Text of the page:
1875: Performed in the Bijou Theatre, Cape Town, by Disney Roebuck and company on 25 March, with with The Rows of Castille (Edwardes), said to be a "burlesque written expressly for this Co."

1875: Performed as a "Grand Parliamentary Night" in the Bijou Theatre, Cape Town, by Disney Roebuck and company on 22 June with La Somnambula (Moncrieff).

1875: Performed in the Bijou Theatre, Cape Town, by Disney Roebuck and company on 19 August with Miss Eily O'Connor (Byron).

1875: Performed as a benefit for Disney Roebuck in the Bijou Theatre, Cape Town, by Disney Roebuck and company on 2 October with La Somnambula (Moncrieff).

1876: Performed in the Athenaeum Hall, Cape Town, by Disney Roebuck and company on 3 May with Whitebait at Greenwich (Morton).

1876: Performed as a "Complimentary Benefit for Signora Neri" in the Theatre Royal, Cape Town, by Disney Roebuck and company on 14 June, with a reading of "Shamus O'Brien" by Mr Fairclough - this was probably "The Ballad of Shamus O'Brien" by Joseph Sheridan Le Fanu (1814-1873)[4]. There was also a "Grand Concert" of operatic pieces, and ballet dances.

1877: Performed in the Theatre Royal, Cape Town, by Disney Roebuck and company on 30 July with Black Ey'd Susan (Burnand) - now billed as David Garrick, or Only an Actor.

1877: Performed as David Garrick in the Theatre Royal, Cape Town, by Disney Roebuck's company on 29 August, with The Irish Tutor (Butler).

1878: Performed in the Theatre Royal, Cape Town, by Disney Roebuck and company on 11 July with Little Don Giovanni, or Leporello and the Stone Statue (Byron).

1892: Performed in Cape Town by the Potter-Bellew Company what Boonzaier calls "an interesting and attractive season", under the auspices of Luscombe Searelle, probably in the Exhibition Theatre, with Kyrle Bellew and Cora Urquhart Potter (Mrs Brown Potter) in the leading roles.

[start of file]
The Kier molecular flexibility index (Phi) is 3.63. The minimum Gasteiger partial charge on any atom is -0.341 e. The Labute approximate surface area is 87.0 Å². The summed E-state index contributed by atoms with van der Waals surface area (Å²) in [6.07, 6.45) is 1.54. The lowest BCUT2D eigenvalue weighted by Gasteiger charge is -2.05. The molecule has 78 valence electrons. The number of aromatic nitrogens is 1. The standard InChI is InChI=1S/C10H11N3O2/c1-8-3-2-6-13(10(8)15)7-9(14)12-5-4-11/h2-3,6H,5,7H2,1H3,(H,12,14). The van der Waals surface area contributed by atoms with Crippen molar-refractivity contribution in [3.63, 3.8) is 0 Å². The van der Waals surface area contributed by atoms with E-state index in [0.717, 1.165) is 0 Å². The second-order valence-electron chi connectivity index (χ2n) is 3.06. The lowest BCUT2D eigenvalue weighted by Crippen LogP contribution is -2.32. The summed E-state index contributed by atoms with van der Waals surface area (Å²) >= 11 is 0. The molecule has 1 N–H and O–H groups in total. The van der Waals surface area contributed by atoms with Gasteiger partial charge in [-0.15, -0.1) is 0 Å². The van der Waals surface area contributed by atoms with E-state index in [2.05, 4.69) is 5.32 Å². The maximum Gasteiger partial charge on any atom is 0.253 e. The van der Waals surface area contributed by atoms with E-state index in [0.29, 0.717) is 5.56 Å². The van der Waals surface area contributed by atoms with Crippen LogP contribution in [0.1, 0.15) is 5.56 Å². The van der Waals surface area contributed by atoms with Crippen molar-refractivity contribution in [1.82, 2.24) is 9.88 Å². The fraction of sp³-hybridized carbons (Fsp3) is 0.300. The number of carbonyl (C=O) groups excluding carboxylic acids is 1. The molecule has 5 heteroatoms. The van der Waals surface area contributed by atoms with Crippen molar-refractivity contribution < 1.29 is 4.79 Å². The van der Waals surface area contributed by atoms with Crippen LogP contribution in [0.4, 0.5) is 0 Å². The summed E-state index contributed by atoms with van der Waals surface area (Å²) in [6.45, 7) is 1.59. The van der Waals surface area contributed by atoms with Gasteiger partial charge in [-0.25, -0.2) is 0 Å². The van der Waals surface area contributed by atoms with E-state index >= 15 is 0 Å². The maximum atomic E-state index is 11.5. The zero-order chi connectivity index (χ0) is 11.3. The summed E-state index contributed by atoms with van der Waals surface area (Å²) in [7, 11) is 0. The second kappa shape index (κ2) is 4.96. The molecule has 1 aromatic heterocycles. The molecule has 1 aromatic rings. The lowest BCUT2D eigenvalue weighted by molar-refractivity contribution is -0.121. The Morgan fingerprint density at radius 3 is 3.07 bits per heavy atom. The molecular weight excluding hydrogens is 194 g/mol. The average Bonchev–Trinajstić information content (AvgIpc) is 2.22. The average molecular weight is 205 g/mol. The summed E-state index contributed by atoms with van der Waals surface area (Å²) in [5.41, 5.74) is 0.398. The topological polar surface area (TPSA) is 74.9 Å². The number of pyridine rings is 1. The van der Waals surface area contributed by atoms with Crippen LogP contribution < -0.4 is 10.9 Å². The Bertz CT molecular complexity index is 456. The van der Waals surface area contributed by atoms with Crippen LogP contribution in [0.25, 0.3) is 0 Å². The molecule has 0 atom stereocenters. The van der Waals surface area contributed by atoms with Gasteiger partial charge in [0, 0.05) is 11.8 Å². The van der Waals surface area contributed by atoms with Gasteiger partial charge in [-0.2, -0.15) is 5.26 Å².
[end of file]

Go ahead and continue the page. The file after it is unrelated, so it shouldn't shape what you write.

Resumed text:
1899: Performed in Cape Town by William Haviland in the Opera House, Cape Town.

1929: It was one of the plays performed by a West End theatre company from London, led by actor-manager Gerald Lawrence, which toured South Africa and Rhodesia, putting on a portfolio of five plays. The tour played in venues owned by African Theatres Ltd. and started in Johannesburg on 1st April 1929 and finished in Cape Town on 3rd October.

Sources

https://en.wikipedia.org/wiki/Sullivan_(play)

http://en.wikipedia.org/wiki/David_Garrick_(play)

https://en.wikipedia.org/wiki/Garrick_M%C3%A9decin

Facsimile version of David Garrick: a love story (T.W. Robertson), Hathi Trust Digital Library.[5]

Facsimile version of the combined Italian/English version of Sullivan (Salvini/Grau), Hathi Trust Digital Library.[6]

Robert Kay. 2011. "Gerald Lawrence, Elgar and the missing Beau Brummel Music", The Elgar Society Journal: pp.4-28[7]

http://www.elgar.org/3brummel.htm

J.S. Le Fanu’s “Shamus O’Brien” (1850), Swan River Press[8]

D.C. Boonzaier. 1923. "My playgoing days – 30 years in the history of the Cape Town stage", in SA Review, 9 March and 24 August 1923. (Reprinted in Bosman 1980: pp. 374-439.)

F.C.L. Bosman. 1980. Drama en Toneel in Suid-Afrika, Deel II, 1856-1912. Pretoria: J.L. van Schaik: pp. 306, 309-313, 322, 325-329, 339, 340, 352, 359, 370, 394, 406.

The S.A. Merry-Go-Round, 2(4):28. August 21st, 1929.

Correspondence from Robert Kay of Acuta Music[9], Monday 13 July, 2015.